Also, remember that big companies (usually) don’t cheat—there are too many people involved. People get fired for breaking rules, and large companies cannot afford the reputational risk of behaving badly. And usually, they’ll destroy your information if a sale does not go through so as to protect you. Hopefully they will not compete against you in the future with your secrets.
On the other hand, smaller companies do not have those same existential risks if they cheat. It’s really down to the morality of the person you are dealing with. Will they copy, remember, and use the privileged information you have provided to them if the sale does not go through? If you have any doubt, then they are not the person to sell to. Try to deal, if at all possible, with honorable people.”
–Jonathan Breeze, CEO of AardvarkCompare.com
“Working for a business-for-sale marketplace, here’s my best advice for selling your business to a competitor:
If you approach your competitor, rather than them going to you, they’ll know you’re looking to sell and will try to knock your price down even more. It’s important to know your business’s value, and potentially even be ready to walk away from a sale if the price isn’t right.
Also, make sure your business is ready for a sale. You’ll need to prepare financial documents and anything else they may want to see. The last thing you want is to approach a competitor and then, if they’re interested, spend weeks getting documents and invoices collated.
And finally, know that it’s not immediate. Depending on the type of business, you likely won’t just ‘hand over the keys’ and go your separate ways. Be ready to go through a handover period where you run the business together before you exit completely.”
“Evaluate the true interest of the competitor in your business. Is this likely a ‘fishing expedition’ to ferret out your weaknesses or a real interest based on a strategic need? Ask a lot of questions about why the competitor is interested and what he or she hopes to do with your business. If it doesn’t make sense to you (knowing your business), be wary.
Ask what criteria the competitor will use to determine whether or not to go forward. Then, take those criteria and determine as objectively as you can whether your business meets those hurdles. If not, don’t bother negotiating.”
—Philip P. Crowley, Esq., Law Office of Philip P. Crowley LLC
“Any business owner selling their business should get most or all of the proceeds in cash as opposed to stock in the buyer. The reason being that stock in the buyer has a much less certain future value.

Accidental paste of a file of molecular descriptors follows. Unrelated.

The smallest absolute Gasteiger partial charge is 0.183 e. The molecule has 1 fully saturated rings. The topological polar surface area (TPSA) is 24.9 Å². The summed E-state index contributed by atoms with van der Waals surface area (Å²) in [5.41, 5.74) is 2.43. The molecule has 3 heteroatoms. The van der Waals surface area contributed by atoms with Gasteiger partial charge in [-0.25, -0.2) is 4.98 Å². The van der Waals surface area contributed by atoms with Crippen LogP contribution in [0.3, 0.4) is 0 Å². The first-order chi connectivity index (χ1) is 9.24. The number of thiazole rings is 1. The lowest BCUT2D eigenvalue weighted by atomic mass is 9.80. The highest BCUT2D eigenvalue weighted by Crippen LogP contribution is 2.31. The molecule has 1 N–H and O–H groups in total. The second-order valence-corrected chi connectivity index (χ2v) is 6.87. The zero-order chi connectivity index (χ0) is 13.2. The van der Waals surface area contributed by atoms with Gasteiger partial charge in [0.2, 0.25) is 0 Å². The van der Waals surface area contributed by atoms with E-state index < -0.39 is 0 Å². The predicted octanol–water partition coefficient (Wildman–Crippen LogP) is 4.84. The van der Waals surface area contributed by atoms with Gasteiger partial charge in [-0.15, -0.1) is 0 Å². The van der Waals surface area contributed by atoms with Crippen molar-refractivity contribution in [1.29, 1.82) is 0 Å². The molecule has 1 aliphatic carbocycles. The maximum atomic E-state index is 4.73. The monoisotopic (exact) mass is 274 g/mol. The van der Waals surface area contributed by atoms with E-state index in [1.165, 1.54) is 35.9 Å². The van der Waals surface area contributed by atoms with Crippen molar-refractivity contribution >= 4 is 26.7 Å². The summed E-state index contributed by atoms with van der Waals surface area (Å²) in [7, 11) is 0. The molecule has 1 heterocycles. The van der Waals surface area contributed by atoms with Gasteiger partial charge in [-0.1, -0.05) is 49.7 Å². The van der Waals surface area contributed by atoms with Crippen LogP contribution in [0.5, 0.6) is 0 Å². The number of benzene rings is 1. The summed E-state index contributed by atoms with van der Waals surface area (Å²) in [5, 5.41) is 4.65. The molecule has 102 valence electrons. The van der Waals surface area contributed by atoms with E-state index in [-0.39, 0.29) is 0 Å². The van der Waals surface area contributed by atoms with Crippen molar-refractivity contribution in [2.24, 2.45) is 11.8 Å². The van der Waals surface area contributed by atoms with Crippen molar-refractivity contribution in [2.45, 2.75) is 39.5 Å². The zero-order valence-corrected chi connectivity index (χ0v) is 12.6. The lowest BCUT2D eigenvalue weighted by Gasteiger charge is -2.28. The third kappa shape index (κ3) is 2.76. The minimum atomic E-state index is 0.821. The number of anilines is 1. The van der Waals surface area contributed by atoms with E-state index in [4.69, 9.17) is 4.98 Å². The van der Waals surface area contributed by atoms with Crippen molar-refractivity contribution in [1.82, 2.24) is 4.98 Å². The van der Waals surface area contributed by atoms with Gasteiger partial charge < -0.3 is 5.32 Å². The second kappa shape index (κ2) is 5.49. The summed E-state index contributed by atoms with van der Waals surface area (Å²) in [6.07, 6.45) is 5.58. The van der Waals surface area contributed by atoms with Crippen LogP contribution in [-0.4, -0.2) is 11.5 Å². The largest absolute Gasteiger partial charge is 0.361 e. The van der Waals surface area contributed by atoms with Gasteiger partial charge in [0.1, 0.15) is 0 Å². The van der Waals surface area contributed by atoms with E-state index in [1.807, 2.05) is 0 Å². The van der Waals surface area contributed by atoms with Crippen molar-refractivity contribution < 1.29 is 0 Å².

Also, those selling their businesses should get as much of the cash now rather than accepting payments over time. Agreeing to accept payments in the future exposes the seller to several forms of counter-party risk. This counter-party risk has two components: default risk, where the buyer simply chooses not to perform as agreed in the buyout agreement, and credit risk or bankruptcy risk, where the buyer is unable to perform due to insolvency or bankruptcy.”
–Brian J. Thompson, CPA and Attorney
“The most important thing in any transaction is to take control of the process so that you are the one ‘driving the bus’ and setting the pace and tone of diligence, negotiations, on-site meetings, etc. This is particularly true when you are across the table from a competitor because there are often highly sensitive considerations such as intellectual property, trade secrets, and proprietary technologies that are usually highly guarded. Buyers have the right to ‘take a look under the hood’ before signing a purchase agreement, but you want to make sure that it happens on your terms and under the appropriate circumstances. That leads us to the second point:
Invest in the appropriate resources to make the circumstances as favorable as possible. Most people will agree that attorneys are expensive. However, a rock-solid nondisclosure agreement could potentially save your business if a transaction dies during negotiations. Also, an attorney or CPA can assist you with setting up a ‘clean room’ that can either be online or a physical location where potential buyers can view sensitive materials. Great entrepreneurs and business owners have lean practices ingrained, but a business transaction is not the time to be fee sensitive.”
—Matthew Hinson, CPA at Live Oak Advisors
“Don’t abandon your strategy during the negotiation phase because you want to take advantage of potential synergies. The deal may not close and you are now behind the competitive 8-ball.
Also, make sure your employees are taken care of in their new role. Negotiate as part of your deal that they will have 18 to 24 month severance packages in case they are let go.”
—Dr. Patrick Michael Plummer, Professor at Penn State University
“If you are serious about selling, have your business appraised. When you make the first move to sell your business, you should be prepared to offer a selling price. An appraisal will help you set that price based on market facts, rather than gut feeling.”
—Michael S. Blake, President of Arpeggio Advisors
There you have it—12 experts’ advice on how to make an unpleasant experience a little bit easier.
Have you sold your business to a competitor? Tell us what it was like in the comments!